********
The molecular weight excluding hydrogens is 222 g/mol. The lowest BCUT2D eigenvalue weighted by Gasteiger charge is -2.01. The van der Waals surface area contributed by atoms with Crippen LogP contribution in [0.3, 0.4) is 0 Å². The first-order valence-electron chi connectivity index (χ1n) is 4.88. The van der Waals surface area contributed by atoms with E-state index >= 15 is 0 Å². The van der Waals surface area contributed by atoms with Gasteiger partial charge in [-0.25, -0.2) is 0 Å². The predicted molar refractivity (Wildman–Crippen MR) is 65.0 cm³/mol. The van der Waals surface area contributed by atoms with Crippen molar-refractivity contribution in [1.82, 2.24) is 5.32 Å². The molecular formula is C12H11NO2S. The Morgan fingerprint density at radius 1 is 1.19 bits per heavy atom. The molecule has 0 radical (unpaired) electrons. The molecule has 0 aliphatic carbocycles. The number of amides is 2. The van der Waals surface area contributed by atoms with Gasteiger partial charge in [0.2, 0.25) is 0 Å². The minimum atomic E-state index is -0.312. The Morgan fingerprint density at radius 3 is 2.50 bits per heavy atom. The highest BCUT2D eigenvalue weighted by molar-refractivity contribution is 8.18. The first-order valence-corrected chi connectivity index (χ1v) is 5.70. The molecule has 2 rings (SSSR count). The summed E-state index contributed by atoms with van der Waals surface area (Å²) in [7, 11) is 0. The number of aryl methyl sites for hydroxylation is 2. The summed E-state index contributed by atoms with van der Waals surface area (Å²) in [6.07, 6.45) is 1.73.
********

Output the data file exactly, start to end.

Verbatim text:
The molecular weight excluding hydrogens is 222 g/mol. The lowest BCUT2D eigenvalue weighted by Gasteiger charge is -2.01. The van der Waals surface area contributed by atoms with Crippen LogP contribution in [0.3, 0.4) is 0 Å². The first-order valence-electron chi connectivity index (χ1n) is 4.88. The van der Waals surface area contributed by atoms with E-state index >= 15 is 0 Å². The van der Waals surface area contributed by atoms with Gasteiger partial charge in [-0.25, -0.2) is 0 Å². The predicted molar refractivity (Wildman–Crippen MR) is 65.0 cm³/mol. The van der Waals surface area contributed by atoms with Crippen molar-refractivity contribution in [1.82, 2.24) is 5.32 Å². The molecular formula is C12H11NO2S. The Morgan fingerprint density at radius 1 is 1.19 bits per heavy atom. The molecule has 0 radical (unpaired) electrons. The molecule has 0 aliphatic carbocycles. The number of amides is 2. The van der Waals surface area contributed by atoms with Gasteiger partial charge in [0.2, 0.25) is 0 Å². The minimum atomic E-state index is -0.312. The Morgan fingerprint density at radius 3 is 2.50 bits per heavy atom. The highest BCUT2D eigenvalue weighted by molar-refractivity contribution is 8.18. The first-order valence-corrected chi connectivity index (χ1v) is 5.70. The molecule has 2 rings (SSSR count). The summed E-state index contributed by atoms with van der Waals surface area (Å²) in [7, 11) is 0. The number of aryl methyl sites for hydroxylation is 2. The summed E-state index contributed by atoms with van der Waals surface area (Å²) in [6.07, 6.45) is 1.73.